What does the central heating programmer do?
What does the programmer do?
The programmer tells the boiler when to be turned on or off. You can set it to activate the boiler during different parts of the day and, if you wish, different days of the week (meaning you can have the system do different things at weekends to weekdays, for example).
During the times that the boiler is turned on, it will provide you with heating or hot water if requested by other controls, such as a thermostat (see below). However, during the times the boiler is turned off, it will not be able to provide heating or hot water – even if asked to by other controls. If you have a hot water cylinder you should also have the ability to set time control for your hot water – either within the programmer or through a separate timer. Ideally this should allow you to set different on and off times for your hot water compared to your heating.
The programmer often has a ‘boost’ function, which will let you operate the heating for a short time when it has been turned off. This is especially useful if, for example, you come home after a cold day but there is some time until the boiler is due to turn itself on. At the end of the ‘boost’ period, the boiler will automatically turn itself off. How should I use the programmer?
It is recommended that you set the programmer to turn the boiler on and off at times that suit your lifestyle. After all, there is little sense in heating the house and generating hot water all day if there is nobody at home. (One exception to this rule is if you are using the system for frost protection while on holiday, in which case the thermostat must be set to a low temperature.)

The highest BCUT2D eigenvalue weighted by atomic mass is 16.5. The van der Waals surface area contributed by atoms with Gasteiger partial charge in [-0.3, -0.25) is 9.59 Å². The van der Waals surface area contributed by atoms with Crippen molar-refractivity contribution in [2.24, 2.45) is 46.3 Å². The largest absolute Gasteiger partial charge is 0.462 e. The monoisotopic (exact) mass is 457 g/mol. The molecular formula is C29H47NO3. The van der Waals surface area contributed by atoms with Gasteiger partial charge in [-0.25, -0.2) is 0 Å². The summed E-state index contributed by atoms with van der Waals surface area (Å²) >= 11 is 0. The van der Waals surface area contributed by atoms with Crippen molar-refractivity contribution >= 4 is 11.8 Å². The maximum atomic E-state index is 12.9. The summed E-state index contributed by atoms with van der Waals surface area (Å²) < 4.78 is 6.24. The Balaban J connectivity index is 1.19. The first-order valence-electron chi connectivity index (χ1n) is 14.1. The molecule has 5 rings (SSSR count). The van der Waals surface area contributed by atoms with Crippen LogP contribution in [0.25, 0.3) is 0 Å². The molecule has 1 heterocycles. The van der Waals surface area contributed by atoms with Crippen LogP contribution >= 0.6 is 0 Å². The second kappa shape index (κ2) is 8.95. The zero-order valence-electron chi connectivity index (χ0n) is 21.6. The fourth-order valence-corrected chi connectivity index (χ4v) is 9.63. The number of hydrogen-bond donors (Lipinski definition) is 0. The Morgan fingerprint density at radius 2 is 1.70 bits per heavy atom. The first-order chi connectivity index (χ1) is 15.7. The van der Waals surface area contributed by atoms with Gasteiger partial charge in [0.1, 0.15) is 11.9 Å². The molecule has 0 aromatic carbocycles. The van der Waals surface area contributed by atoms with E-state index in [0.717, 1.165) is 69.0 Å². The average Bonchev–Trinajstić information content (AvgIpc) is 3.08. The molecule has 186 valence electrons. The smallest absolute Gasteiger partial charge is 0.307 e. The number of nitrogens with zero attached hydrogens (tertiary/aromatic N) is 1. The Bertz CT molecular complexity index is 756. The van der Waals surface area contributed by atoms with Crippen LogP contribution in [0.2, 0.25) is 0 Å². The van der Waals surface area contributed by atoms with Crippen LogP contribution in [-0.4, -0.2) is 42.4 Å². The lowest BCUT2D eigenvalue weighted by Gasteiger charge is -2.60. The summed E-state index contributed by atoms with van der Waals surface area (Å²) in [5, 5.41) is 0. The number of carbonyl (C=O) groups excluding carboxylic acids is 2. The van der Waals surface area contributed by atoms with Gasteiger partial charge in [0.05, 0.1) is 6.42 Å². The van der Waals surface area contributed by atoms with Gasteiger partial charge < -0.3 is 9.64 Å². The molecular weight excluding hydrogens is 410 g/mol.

When setting the programmer to turn the boiler on in the morning, think about the time you usually get up, how long your house will usually take to heat up, and the weather outside. This will help you work out roughly when your heating system needs to get going.A good time to try is around 30 minutes before you usually wake up. If the house is not warm enough for you, extend this time, and at times when the weather is warmer outside, reduce it.
Your programmer should allow you to set a series of programmes throughout the day (for example, turning the boiler off when you leave the house in the morning, but turning it on again before you return home of an evening).Tip: Setting the heating to come on later when you know you will be late home will save you money.
If you have a hot water cylinder, your boiler will need time to heat the water inside it to give you hot water when you need it. This can take anything up to two hours so, if you use a lot of hot water in the mornings, you should bear this in mind when setting the programmer. The thermostat inside the cylinder (see below) will turn the boiler off when the water is hot enough. If you have a programmer that allows you to set different timings for the heating and the hot water, then it may be worth setting the hot water to come on an hour before the heating, so that the boiler can deal with one at a time. Tip: If your programmer cannot set different times for heating and hot water then you should re-programme it in the summer, when the heating is off, so that the boiler only runs long enough to satisfy your hot water needs. The programmer can seem daunting at first but by taking time to get used to its control functions you will be able to get the most out of your system – and be comfortable when you have to make changes to the programmes.